11. The state further argues that the hearing held by the trial court in this case complied with the mandates of Remmer I, supra, 347 U.S. at 229, because “all parties were aware of the approach by the defendant's mother to [J] immediately after it occurred,” and the court “conducted a thorough hearing in the defendant's presence and with his participation in order to determine whether the defendant's right to an unbiased jury was compromised.” As noted previously; see footnote 10 of this opinion; the defendant does not challenge the scope of the hearing in this case, beyond the allocation of the burden of proof.
12. On appeal after remand, the Supreme Court concluded that the bribe offer and subsequent FBI investigation deprived the defendant of a fair trial. Remmer II, supra, 350 U.S. at 382. After reviewing the entire record, the Supreme Court emphasized that the evidence showed that the juror had been under “ ‘terrific pressure,’ “ and that the “evidence, covering the total picture, reveals such a state of facts that neither [the juror] nor anyone else could say that he was not affected in his freedom of action as a juror. From [the juror's] testimony it is quite evident that he was a disturbed and troubled man from the date of the [bribe offer] until after the trial. Proper concern for protecting and preserving the integrity of our jury system dictates against our speculating that the [FBI] agent's interview with [the juror], whatever the [g]overnment may have understood its purpose to be, dispersed the cloud created by [the bribe offer].” Id., at 381; see also id., at 382 (observing that juror “had been subjected to extraneous influences to which no juror should be subjected, for it is the law's objective to guard jealously the sanctity of the jury's right to operate as freely as possible from outside unauthorized intrusions purposefully made”).
13. To this end, the Supreme Court rejected the petitioner's reliance on the doctrine of imputed bias in support of his contention that “a court cannot possibly ascertain the impartiality of a juror by relying solely upon the testimony of the juror in question.” Smith v. Phillips, supra, 455 U.S. at 215.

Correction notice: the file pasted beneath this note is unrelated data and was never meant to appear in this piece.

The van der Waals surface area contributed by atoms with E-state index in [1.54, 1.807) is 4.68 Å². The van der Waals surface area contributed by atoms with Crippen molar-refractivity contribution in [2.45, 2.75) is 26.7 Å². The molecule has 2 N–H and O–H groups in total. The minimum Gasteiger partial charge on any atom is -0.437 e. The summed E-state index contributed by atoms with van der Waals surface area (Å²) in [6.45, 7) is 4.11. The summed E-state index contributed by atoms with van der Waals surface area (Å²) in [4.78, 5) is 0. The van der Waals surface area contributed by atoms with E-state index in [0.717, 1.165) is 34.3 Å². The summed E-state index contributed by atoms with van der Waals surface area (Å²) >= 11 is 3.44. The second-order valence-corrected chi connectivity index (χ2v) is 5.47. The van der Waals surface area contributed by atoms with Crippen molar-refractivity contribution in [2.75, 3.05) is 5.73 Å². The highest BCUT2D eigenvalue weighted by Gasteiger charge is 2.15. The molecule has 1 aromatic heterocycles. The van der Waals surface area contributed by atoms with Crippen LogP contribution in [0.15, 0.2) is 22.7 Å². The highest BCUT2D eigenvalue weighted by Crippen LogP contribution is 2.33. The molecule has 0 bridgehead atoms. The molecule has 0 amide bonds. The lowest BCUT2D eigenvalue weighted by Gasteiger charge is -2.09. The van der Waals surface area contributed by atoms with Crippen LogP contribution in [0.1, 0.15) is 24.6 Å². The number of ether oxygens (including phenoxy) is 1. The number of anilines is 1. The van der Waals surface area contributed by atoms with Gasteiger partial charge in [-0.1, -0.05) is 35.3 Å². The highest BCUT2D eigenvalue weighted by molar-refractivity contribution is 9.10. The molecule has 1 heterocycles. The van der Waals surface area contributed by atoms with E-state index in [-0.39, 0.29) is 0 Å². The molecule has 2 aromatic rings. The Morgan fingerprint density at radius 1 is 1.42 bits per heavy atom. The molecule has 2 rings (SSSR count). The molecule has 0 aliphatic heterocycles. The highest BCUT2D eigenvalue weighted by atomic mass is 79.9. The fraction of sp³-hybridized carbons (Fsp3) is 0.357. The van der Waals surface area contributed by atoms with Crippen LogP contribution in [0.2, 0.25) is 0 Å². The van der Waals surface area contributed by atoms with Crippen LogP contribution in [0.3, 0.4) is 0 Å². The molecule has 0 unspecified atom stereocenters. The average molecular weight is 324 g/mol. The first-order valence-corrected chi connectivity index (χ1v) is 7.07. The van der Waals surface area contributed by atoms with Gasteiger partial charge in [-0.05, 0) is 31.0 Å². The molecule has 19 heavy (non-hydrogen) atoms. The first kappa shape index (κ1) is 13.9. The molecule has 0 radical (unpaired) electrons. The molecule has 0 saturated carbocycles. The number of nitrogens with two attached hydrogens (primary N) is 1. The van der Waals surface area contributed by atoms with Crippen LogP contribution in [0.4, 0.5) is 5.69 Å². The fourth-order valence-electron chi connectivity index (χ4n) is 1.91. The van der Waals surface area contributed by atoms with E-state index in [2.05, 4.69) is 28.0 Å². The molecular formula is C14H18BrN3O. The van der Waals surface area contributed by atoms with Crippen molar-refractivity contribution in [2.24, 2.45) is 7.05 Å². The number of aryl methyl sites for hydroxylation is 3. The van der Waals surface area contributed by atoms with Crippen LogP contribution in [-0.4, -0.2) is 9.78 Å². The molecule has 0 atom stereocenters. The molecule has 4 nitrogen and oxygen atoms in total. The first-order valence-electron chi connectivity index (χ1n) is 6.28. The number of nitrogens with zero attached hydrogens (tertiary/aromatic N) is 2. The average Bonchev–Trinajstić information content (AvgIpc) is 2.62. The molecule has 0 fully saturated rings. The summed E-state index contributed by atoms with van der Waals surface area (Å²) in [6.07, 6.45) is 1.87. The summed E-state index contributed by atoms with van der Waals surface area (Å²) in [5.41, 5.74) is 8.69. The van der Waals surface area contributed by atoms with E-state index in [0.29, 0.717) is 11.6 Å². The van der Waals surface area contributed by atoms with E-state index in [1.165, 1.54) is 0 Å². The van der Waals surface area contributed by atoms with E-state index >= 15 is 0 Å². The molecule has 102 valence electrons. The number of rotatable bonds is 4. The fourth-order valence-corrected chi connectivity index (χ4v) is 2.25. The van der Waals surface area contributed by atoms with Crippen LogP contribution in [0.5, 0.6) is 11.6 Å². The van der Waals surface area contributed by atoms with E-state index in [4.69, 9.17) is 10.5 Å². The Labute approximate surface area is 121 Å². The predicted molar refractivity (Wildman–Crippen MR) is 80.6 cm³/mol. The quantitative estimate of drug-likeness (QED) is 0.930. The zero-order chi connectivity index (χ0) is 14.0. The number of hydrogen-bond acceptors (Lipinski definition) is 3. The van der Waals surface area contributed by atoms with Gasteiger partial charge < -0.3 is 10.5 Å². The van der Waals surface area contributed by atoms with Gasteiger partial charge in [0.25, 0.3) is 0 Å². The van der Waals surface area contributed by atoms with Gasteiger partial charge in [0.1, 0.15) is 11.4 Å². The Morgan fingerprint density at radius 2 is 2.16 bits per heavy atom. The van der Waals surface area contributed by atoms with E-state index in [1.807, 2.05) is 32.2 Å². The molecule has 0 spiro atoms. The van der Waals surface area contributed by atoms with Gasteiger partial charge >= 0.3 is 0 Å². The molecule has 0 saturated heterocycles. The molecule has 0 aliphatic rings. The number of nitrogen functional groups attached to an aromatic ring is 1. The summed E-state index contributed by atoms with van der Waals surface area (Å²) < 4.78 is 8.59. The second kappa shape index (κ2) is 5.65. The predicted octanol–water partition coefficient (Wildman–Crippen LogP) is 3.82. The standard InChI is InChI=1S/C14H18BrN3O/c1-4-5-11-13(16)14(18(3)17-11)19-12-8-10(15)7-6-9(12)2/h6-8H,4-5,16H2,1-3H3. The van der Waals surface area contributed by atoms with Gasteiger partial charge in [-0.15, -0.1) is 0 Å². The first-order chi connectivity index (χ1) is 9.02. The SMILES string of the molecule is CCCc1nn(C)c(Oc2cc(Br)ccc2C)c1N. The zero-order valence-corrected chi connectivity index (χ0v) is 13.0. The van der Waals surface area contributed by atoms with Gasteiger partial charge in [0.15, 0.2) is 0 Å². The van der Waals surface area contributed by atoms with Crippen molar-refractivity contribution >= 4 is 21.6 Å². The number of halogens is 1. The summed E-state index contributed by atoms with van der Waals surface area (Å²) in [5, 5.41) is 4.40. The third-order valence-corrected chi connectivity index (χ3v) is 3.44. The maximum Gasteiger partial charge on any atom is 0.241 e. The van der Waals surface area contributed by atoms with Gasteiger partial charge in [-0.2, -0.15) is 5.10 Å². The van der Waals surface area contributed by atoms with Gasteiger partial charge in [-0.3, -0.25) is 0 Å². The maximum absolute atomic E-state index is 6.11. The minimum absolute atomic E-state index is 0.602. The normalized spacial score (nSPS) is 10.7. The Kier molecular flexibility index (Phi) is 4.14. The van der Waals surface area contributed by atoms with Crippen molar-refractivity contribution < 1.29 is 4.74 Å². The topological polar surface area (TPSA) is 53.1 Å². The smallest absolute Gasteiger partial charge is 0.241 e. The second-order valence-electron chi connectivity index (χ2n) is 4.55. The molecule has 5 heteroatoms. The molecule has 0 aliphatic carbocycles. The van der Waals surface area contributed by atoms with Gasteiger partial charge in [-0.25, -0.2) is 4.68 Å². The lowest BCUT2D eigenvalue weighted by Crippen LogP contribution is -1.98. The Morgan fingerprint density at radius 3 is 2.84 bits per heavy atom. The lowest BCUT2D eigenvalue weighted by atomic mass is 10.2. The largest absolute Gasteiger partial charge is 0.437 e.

14. The court further observed that, if due process required “a new trial every time a juror has been placed in a potentially compromising situation ․ few trials would be constitutionally acceptable. The safeguards of juror impartiality, such as voir dire and protective instructions from the trial judge, are not infallible; it is virtually impossible to shield jurors from every contact or influence that might theoretically affect their vote. Due process means a jury capable and willing to decide the case solely on the evidence before it, and a trial judge ever watchful to prevent prejudicial occurrences and to determine the effect of such occurrences when they happen. Such determinations may properly be made at a hearing like that ordered in [Remmer I] and held in this case.” (Emphasis added.) Smith v. Phillips, supra, 455 U.S. at 217.
15. This court applied the Remmer presumption in numerous cases of jury misconduct or tampering through the 1989 decision in State v. Rodriguez, supra, 210 Conn. at 319–27, which held that the state had rebutted the presumption of prejudice arising from a sexual assault defendant's act of approaching a known juror at a food truck outside the courthouse before the trial began. See also, e.g., State v. Asherman, 193 Conn. 695, 736, 478 A.2d 227 (1984) (The court cited Remmer I and stated that “[c]onsideration of extrinsic evidence is presumptively prejudicial because it implicates the defendant's constitutional right to a fair trial before an impartial jury․ A presumption of prejudice may also arise in cases involving communications between a juror and third persons․ But unless the nature of the misconduct on its face implicates [the defendant's] constitutional rights the burden is on [him] to show that the error of the trial court is harmful.” [Citations omitted.] ), cert. denied, 470 U.S. 1050, 105 S.Ct. 1749, 84 L.Ed.2d 814 (1985). Interestingly, in State v. Rodriguez, supra, at 327–28, when applying the presumption of prejudice, this court also cited Smith v. Phillips, supra, 455 U.S. at 215, and State v. Almeda, 189 Conn. 303, 313, 455 A.2d 1326 (1983), for the proposition that “the United States Supreme Court [has] ‘long held that the remedy for allegations of juror partiality is a hearing in which the defendant has the opportunity to prove actual bias.’ “ (Emphasis added.)
16. This line of cases cited Smith v. Phillips, supra, 455 U.S. at 215, as standing for the proposition that the defendant bears the burden of proving actual bias at a hearing considering allegations of juror misconduct, presuming prejudice only when the misconduct was “authorized by the trial court,” whose instructions the jurors are presumed to follow. State v. Castonguay, 194 Conn. 416, 435–36 n. 19, 481 A.2d 56 (1984); compare id., at 435–36 (remanding for hearing at which state would bear burden of proving harmlessness beyond reasonable doubt after trial court improperly instructed jury that it could discuss case prior to deliberations), with State v. Newsome, 238 Conn. 588, 628–30, 682 A.2d 972 (1996) (citing, inter alia, Castonguay and Phillips in requiring defendant to prove prejudice arising from presub-mission discussion by jury and single juror's views of crime scene), and State v. Almeda, 189 Conn. 303, 311–14, 455 A.2d 1326 (1983) (citing Phillips in remanding case for hearing at which defendant would have opportunity to prove actual bias arising from jury foreman's failure to disclose during voir dire his significant connections with law enforcement).